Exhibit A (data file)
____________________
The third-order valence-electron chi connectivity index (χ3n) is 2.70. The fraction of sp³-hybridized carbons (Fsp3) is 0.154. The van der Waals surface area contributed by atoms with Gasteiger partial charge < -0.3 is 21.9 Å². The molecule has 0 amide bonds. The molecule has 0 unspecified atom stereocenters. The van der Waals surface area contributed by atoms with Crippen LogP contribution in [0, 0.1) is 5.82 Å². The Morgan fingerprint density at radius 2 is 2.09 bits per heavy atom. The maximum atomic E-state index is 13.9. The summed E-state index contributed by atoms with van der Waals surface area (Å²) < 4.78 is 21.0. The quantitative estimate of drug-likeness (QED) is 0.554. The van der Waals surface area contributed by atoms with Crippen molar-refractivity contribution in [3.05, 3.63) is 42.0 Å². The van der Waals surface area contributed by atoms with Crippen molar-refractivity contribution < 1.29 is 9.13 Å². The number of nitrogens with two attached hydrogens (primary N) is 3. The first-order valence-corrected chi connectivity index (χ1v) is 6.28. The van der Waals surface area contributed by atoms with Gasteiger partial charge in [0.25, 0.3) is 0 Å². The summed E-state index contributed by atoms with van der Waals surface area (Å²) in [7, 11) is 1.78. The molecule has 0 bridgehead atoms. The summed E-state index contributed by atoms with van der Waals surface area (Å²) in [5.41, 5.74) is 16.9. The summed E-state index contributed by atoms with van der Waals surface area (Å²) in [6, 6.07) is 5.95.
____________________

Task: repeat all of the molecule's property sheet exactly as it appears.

The third-order valence-electron chi connectivity index (χ3n) is 2.70. The fraction of sp³-hybridized carbons (Fsp3) is 0.154. The van der Waals surface area contributed by atoms with Gasteiger partial charge < -0.3 is 21.9 Å². The molecule has 0 amide bonds. The molecule has 0 unspecified atom stereocenters. The van der Waals surface area contributed by atoms with Crippen LogP contribution in [0, 0.1) is 5.82 Å². The Morgan fingerprint density at radius 2 is 2.09 bits per heavy atom. The maximum atomic E-state index is 13.9. The summed E-state index contributed by atoms with van der Waals surface area (Å²) < 4.78 is 21.0. The quantitative estimate of drug-likeness (QED) is 0.554. The van der Waals surface area contributed by atoms with Crippen molar-refractivity contribution in [3.05, 3.63) is 42.0 Å². The van der Waals surface area contributed by atoms with Crippen molar-refractivity contribution < 1.29 is 9.13 Å². The number of nitrogens with two attached hydrogens (primary N) is 3. The first-order valence-corrected chi connectivity index (χ1v) is 6.28. The van der Waals surface area contributed by atoms with Gasteiger partial charge in [0.25, 0.3) is 0 Å². The summed E-state index contributed by atoms with van der Waals surface area (Å²) in [7, 11) is 1.78. The molecule has 0 bridgehead atoms. The summed E-state index contributed by atoms with van der Waals surface area (Å²) in [5.41, 5.74) is 16.9. The summed E-state index contributed by atoms with van der Waals surface area (Å²) in [6, 6.07) is 5.95.